‘Suitcase 6’ to be adopted via random drawing

Applications to be taken May 11-16 for pups, mom

Toledo Humane Society will accept specially marked applications from 11 a.m. May 11 to 7 p.m. May 16 to adopt 'Suitcase Six.'
Toledo Humane Society will accept specially marked applications from 11 a.m. May 11 to 7 p.m. May 16 to adopt 'Suitcase Six.'

The six puppies and their mother left abandoned in a Toledo alley last month -- which came to be known as the "Suitcase 6" and attracted potential adopters from as far away as Alaska and Hawaii -- are doing well and will soon be available for adoption.

To more fairly accommodate people interested in adopting the animals, the Toledo Area Humane Society will accept specially marked applications from 11 a.m. May 11 to 7 p.m. May 16. Suitcase 6 adoption applications are available on the humane society's Web site at www.ToledoAreaHumaneSociety.org or at the office at 1920 Indian Wood Circle, Maumee.

"We've gotten calls from all 50 states, around 1,000 enquiries about them," said John Dinon, executive director of the Toledo Area Humane Society.

Howard Davis, 53, of Toledo zipped the six puppies into a canvas suitcase with his name tag and left them with their mother tied to a garbage container in an alley April 4. The humane society has been caring for the animals since they were discovered, and Mr. Davis gave up ownership to the group and was ordered to pay restitution of $466 for their care.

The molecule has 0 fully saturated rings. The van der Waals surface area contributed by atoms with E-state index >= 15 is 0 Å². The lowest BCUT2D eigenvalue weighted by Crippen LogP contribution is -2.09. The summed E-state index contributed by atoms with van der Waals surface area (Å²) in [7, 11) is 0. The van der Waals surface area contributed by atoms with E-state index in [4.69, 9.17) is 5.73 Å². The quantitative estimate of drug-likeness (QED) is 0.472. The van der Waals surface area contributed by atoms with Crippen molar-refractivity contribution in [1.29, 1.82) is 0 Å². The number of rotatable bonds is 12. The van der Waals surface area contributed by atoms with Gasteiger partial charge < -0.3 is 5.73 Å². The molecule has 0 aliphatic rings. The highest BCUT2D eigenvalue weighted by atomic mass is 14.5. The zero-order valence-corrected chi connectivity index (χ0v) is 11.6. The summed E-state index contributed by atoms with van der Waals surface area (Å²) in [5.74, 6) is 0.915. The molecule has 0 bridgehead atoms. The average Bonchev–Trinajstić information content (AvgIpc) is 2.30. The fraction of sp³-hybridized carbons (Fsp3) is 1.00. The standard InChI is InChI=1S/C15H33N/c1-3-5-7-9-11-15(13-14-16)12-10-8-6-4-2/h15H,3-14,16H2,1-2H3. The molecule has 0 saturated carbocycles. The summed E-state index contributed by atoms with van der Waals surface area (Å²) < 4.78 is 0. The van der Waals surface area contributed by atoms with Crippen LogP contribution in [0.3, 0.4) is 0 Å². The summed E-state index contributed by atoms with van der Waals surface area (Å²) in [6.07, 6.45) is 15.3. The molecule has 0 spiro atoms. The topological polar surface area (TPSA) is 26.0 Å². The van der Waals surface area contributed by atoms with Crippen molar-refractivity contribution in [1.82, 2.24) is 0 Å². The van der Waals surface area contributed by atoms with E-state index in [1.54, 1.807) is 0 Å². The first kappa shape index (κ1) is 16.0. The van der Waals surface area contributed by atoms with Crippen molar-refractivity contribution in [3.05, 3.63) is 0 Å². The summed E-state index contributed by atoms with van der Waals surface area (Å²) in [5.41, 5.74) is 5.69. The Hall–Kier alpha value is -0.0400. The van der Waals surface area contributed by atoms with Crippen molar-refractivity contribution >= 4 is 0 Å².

He has pleaded no contest in Toledo Municipal Court to one count of animal abandonment and one count of cruelty to companion animals, defined as a custodian depriving or confining an animal without sustenance or shelter, and is slated for sentencing June 22.

One of the puppies will be adopted by their foster family, Mr. Dinon said. Those calling from faraway places, meanwhile, are being advised to adopt an animal from closer to home, he said.

The humane society will do a random drawing to determine which applicants will be contacted about adoption for the other five puppies and their mother, although that does not guarantee approval. Potential adopters must complete the adoption process based on the humane society's guidelines and policies.

Those whose applications were drawn will be notified May 18, and they must meet the puppies or mother dog May 22 to adopt.

There is no fee to submit an application, and only one per household will be accepted. The adoption fee for the puppies and mother dog is $200 each.

All of the animals will have their vaccinations and be spayed or neutered, and have identification microchips, Mr. Dinon said. The microchips are about the size of a rice grain and implanted under the animal's skin, he said.

"It's just a good idea to do with your pets if they get lost," Mr. Dinon said.

Adoption timing, Mr. Dinon said, is good for the May 21 change in the state's dangerous dog law, when "pit bulls" will no longer be considered inherently dangerous, triggering additional liability insurance and other requirements.

The humane society does not yet have DNA test results for the animals, so it is unknown whether they officially will be classified as "pit bull" mixes, Mr. Dinon said.

The adoption fee includes registration for dog training, which the humane society requires for "pit bulls" if they are classified as such and likely will continue to do even after the Ohio law changes, he said.

Humane society adoption fees vary based on breed and age, Mr. Dinon said. Purebred puppies, for example, will fetch more than $200 each, he said.